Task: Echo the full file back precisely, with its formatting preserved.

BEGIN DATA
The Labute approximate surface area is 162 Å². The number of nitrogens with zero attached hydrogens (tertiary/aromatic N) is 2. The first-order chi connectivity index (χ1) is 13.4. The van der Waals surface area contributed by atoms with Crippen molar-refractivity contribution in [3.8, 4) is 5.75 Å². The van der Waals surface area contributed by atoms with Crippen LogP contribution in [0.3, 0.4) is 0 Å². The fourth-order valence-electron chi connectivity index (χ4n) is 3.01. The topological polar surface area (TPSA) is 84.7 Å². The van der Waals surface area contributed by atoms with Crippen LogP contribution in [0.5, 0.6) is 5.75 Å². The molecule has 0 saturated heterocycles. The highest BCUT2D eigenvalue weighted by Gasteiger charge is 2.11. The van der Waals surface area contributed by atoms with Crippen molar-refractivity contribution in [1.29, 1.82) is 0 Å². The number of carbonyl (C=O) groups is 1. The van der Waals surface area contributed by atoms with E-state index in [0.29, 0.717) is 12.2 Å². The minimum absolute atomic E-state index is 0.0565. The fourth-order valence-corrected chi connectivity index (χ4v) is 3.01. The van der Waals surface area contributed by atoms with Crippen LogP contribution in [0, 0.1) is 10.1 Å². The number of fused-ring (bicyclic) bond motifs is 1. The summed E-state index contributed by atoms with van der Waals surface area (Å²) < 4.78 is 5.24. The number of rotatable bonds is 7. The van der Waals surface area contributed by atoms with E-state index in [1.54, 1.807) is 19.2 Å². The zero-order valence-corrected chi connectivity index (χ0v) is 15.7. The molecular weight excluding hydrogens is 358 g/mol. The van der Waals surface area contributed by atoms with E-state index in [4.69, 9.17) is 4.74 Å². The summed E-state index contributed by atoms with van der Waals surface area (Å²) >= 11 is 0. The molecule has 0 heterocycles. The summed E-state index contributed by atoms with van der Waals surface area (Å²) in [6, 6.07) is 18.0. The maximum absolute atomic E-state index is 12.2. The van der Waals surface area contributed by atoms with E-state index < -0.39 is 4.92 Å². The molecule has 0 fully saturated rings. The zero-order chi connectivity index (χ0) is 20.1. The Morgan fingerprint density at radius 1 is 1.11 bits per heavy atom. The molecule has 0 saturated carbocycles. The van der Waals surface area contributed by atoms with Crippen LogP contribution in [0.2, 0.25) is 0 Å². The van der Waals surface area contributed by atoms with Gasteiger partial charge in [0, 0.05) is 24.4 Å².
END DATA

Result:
The Labute approximate surface area is 162 Å². The number of nitrogens with zero attached hydrogens (tertiary/aromatic N) is 2. The first-order chi connectivity index (χ1) is 13.4. The van der Waals surface area contributed by atoms with Crippen molar-refractivity contribution in [3.8, 4) is 5.75 Å². The van der Waals surface area contributed by atoms with Crippen LogP contribution in [0.3, 0.4) is 0 Å². The fourth-order valence-electron chi connectivity index (χ4n) is 3.01. The topological polar surface area (TPSA) is 84.7 Å². The van der Waals surface area contributed by atoms with Crippen LogP contribution in [0.5, 0.6) is 5.75 Å². The molecule has 0 saturated heterocycles. The highest BCUT2D eigenvalue weighted by Gasteiger charge is 2.11. The van der Waals surface area contributed by atoms with Crippen molar-refractivity contribution in [1.29, 1.82) is 0 Å². The number of carbonyl (C=O) groups is 1. The van der Waals surface area contributed by atoms with E-state index in [0.29, 0.717) is 12.2 Å². The minimum absolute atomic E-state index is 0.0565. The fourth-order valence-corrected chi connectivity index (χ4v) is 3.01. The van der Waals surface area contributed by atoms with Crippen LogP contribution in [0, 0.1) is 10.1 Å². The number of fused-ring (bicyclic) bond motifs is 1. The summed E-state index contributed by atoms with van der Waals surface area (Å²) < 4.78 is 5.24. The number of rotatable bonds is 7. The van der Waals surface area contributed by atoms with E-state index in [1.54, 1.807) is 19.2 Å². The zero-order valence-corrected chi connectivity index (χ0v) is 15.7. The molecular weight excluding hydrogens is 358 g/mol. The van der Waals surface area contributed by atoms with E-state index in [4.69, 9.17) is 4.74 Å². The summed E-state index contributed by atoms with van der Waals surface area (Å²) >= 11 is 0. The molecule has 0 heterocycles. The summed E-state index contributed by atoms with van der Waals surface area (Å²) in [6, 6.07) is 18.0. The maximum absolute atomic E-state index is 12.2. The van der Waals surface area contributed by atoms with E-state index < -0.39 is 4.92 Å². The molecule has 0 fully saturated rings. The zero-order chi connectivity index (χ0) is 20.1. The Morgan fingerprint density at radius 1 is 1.11 bits per heavy atom. The molecule has 0 saturated carbocycles. The van der Waals surface area contributed by atoms with Crippen LogP contribution in [0.2, 0.25) is 0 Å². The van der Waals surface area contributed by atoms with Gasteiger partial charge in [0, 0.05) is 24.4 Å².